For whom the road tolls: Darien's public officials weigh in on new state transportation bill
The legislature’s transportation Committee approved a bill Friday that would return tolls to Connecticut highways after more than three decades. The bill would also reduce the gasoline tax by half a penny,
A gubernatorial panel in January 2016 laid out $42 billion in revenue options — including tolls and gasoline tax increases — to fund long-term transportation initiatives according to the CT Mirror.
With Darien having two exits on I-95, depending on the placement, tolls could impact residents in a variety of ways, from cost to motorists possibly using the Post Road through Darien to get around paying.
Support with stipulations
First Selectman Jayme Stevenson brought up the concept of congestion pricing when asked for a comment, noting there was a difference between that and the standard toll.
“Standard tolls create an anticipated revenue stream, while congestion pricing along with tolls is meant to mitigate congestion through variable toll payment on certain lanes and at certain times of day. One is strictly a financial mechanism and the other is a traffic management system,” she said.
Stevenson said she was “ok” with the toll concept given certain conditions, including that “the revenues are dedicated to road, bridge or rail infrastructure improvements, not used to fund other financial needs of the state.”
She also said the location of the tolls in should not impact communities like Darien negatively by becoming a detour for those trying to avoid a toll. Stevenson also added that the payment structure should not create a disproportionate impact on middle and lower wage workers who need to use the highway for work.
An annual report to taxpayers of revenue and how that revenue is being used was another of her requirements, along with making sure initial cost and annual expenses don’t negate revenue.
“It is very unfortunate that the fiscal condition of our state is requiring us to rethink our acceptance of/necessity for things like tolls, legal marijuana and commercial casinos to provide new revenue sources,” she said.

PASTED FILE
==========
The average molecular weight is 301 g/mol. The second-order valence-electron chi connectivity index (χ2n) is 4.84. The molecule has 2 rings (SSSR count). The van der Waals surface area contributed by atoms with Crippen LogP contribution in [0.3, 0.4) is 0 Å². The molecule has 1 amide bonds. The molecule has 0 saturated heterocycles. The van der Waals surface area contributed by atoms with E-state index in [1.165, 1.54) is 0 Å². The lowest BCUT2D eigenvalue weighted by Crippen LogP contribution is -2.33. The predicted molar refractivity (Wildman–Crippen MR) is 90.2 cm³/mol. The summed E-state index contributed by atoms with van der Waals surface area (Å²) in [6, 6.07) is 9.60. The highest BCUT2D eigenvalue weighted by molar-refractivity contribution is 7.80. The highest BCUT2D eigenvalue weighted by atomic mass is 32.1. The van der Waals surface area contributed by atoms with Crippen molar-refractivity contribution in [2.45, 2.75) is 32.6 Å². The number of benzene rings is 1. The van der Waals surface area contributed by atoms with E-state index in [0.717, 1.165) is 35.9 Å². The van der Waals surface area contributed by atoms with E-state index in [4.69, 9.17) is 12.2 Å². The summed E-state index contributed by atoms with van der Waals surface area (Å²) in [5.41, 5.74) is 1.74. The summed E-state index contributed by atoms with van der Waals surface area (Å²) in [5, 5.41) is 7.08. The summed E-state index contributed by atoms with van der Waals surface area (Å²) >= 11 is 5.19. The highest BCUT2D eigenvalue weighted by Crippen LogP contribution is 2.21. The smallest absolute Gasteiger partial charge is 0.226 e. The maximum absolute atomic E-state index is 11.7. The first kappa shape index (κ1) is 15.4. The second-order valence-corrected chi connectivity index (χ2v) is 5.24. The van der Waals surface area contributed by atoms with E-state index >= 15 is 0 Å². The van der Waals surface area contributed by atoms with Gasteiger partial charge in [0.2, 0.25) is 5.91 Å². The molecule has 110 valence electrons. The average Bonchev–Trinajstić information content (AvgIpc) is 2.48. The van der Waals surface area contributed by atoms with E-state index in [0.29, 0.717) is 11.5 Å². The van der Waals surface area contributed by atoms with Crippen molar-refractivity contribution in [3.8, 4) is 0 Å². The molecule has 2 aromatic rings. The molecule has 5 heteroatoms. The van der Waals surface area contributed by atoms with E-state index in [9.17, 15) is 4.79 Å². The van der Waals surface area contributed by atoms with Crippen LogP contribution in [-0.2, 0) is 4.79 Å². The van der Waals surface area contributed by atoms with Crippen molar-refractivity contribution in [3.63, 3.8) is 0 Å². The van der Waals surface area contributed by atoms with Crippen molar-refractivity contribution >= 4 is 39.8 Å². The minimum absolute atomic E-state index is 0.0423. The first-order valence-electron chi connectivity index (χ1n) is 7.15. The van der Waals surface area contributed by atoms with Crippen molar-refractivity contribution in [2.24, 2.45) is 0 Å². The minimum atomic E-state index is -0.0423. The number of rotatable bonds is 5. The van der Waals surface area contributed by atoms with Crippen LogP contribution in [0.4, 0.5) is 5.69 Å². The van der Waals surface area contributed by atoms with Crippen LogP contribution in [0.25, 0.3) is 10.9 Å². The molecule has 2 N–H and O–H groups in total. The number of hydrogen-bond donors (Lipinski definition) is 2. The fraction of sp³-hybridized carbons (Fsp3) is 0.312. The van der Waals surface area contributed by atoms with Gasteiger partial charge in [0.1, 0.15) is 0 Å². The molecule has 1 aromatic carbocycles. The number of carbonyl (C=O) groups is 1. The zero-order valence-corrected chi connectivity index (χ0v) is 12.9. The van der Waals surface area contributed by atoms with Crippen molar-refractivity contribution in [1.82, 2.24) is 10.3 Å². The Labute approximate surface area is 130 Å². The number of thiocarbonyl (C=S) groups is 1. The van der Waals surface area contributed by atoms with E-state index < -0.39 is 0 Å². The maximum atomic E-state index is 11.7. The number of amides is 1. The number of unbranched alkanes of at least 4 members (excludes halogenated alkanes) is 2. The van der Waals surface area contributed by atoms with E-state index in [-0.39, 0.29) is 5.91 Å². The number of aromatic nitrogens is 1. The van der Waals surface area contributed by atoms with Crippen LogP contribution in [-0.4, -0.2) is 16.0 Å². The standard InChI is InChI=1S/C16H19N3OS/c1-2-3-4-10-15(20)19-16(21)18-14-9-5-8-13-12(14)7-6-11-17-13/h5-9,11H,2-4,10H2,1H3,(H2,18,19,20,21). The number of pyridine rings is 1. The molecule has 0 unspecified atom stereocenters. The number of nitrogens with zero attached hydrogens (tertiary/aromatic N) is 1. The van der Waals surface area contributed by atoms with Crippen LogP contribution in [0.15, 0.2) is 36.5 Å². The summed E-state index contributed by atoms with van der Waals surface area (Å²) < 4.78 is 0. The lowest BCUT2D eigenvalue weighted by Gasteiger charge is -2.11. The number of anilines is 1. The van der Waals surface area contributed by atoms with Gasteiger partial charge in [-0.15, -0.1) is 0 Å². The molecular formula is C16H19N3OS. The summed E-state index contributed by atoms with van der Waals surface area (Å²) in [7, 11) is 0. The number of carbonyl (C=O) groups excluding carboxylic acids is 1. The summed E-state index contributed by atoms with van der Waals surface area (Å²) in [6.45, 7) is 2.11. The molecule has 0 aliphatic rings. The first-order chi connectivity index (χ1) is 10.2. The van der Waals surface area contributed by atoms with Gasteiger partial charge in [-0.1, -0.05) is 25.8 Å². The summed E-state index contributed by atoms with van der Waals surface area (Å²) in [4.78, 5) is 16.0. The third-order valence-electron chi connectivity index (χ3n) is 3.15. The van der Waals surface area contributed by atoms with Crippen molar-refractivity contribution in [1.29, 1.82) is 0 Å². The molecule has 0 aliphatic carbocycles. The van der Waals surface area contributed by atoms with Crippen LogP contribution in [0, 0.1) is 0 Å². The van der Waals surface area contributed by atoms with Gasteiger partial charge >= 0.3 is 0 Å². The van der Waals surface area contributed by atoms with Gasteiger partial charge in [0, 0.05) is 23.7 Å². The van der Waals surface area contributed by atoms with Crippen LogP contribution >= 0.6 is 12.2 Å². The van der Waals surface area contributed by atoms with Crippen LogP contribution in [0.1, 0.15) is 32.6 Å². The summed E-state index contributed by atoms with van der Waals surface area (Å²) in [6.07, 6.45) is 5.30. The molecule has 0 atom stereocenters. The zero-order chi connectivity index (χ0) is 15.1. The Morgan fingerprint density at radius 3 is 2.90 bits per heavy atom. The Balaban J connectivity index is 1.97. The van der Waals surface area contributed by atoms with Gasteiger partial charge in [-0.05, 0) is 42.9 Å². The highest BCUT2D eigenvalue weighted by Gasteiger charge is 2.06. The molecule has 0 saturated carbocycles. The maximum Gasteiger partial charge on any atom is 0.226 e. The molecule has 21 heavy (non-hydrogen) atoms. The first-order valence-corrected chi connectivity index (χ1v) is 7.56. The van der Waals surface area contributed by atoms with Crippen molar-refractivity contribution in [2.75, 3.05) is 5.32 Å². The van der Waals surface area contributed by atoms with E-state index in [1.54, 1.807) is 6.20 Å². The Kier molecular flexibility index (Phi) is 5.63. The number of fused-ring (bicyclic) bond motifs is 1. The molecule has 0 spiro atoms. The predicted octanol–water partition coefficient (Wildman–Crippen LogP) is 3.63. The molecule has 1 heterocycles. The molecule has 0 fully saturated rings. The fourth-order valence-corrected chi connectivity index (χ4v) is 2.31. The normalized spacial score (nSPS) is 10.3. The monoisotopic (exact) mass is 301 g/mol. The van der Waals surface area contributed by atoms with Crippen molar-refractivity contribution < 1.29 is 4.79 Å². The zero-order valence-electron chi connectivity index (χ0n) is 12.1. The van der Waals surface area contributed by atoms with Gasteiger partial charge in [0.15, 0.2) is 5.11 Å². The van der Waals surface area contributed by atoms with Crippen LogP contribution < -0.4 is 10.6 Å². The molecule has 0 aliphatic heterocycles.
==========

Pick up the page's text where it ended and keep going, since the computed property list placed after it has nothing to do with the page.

State Rep. William Tong, a Democrat who represents part of Darien and Stamford, said he generally “does not support tolls.”
“I do think we should consider dynamic electronic tolling for trucks and commercial vehicles only,” Tong said.
“Under that system, trucks would pay a fee through an electronic transponder, like EZ-pass, and pricing would be dynamic, i.e., we could charge trucks a higher fee during peak rush hour, and a lower fee during the overnight hours,” he said.
State Rep. Terrie Wood, a Republican who represents part of Darien and Rowayton, said in general she is not opposed to tolls, especially with updated toll technology.
But, she added, “I feel strongly we need to set our state on a path of fiscal health first before enacting another tax on our citizens.”
“If tolls are enacted, 100% the revenues, need to go to fund road, bridge or rail infrastructure needs exclusive and not swept to the General Fund. Each year I've seen dedicated ( and statutorily set) revenue sources swept into the General Fund,” she said.
Echoing Stevenson, Wood said the cost of tolls should not impact the middle class and the cost of establishing this program not exceed revenues.
According to ConnecticutHistory.org, Connecticut became the second state in the country to form a highway department in 1895 and by 1908 this department took over the management of 1,000 miles of roads. Tolls were often used to defray the expense of improvement and maintenance.
The site reported that in 1982, protests from community groups such as “Banish All Tolls” began pressuring the legislature. The tolls were seen as an unfair barrier to commuters; they wasted gas, caused congestion, and created noise and hazardous air pollutants. A horrific accident in January 1983 at the Stratford toll plaza added more pressure, prompting the Connecticut State Highway Department and the legislature to examine the tolls from a safety standpoint. The decision was made to remove the eight toll plazas on the Connecticut Turnpike and the one on the Bissell Bridge by December 31, 1985. In 1986 additional legislation required the closure of the tolls on the Merritt and Wilbur Cross parkways by 1988. The Charter Oak Bridge in Hartford collected the state’s last toll.
More info at ConnecticutHistory.org.
Support for tolls
Darien’s Jim Cameron, long-time commuter advocate and founder of the Commuter Action Group, supports the idea.
“Tolls are probably the best way to fund our badly needed, long overdue repairs to our highways. They are not a "tax" but a user's fee and, with modern technology, will not worsen traffic but improve it,” he said.
“With time-of-day pricing (as with peak and off-peak fares on Metro-North) those paying tolls will find less traffic and a faster ride. Driving our highways comes with a cost that is best borne by all who drive, not just taxpayers,” Cameron said.
Cameron said he was pleased lawmakers were finally recognizing the need of “barrier-free tolling as a means of replenishing the special transportation fund.”
“But we still need a "lock box" on those funds to guarantee they will only be used for that purpose,” Cameron said.
When asked for comment by The Darien Times, Sen. Carlo Leone, a Democrat who represents part of the Stamford and Darien, responded that his “my comments were made in committee and on CT-N.”
Connecticut Network is the state’s government access television access station.
“It boils down to the public and every general assembly member weighing in on the issue,” he added.
Sen. Bob Duff, a Democrat who represents part of Norwalk and Darien, did not respond to The Darien Times’ request for comment.
Wood said now that the bill has made it out of the transportation committee, it will likely go next before the Finance Committee, of which she is a member.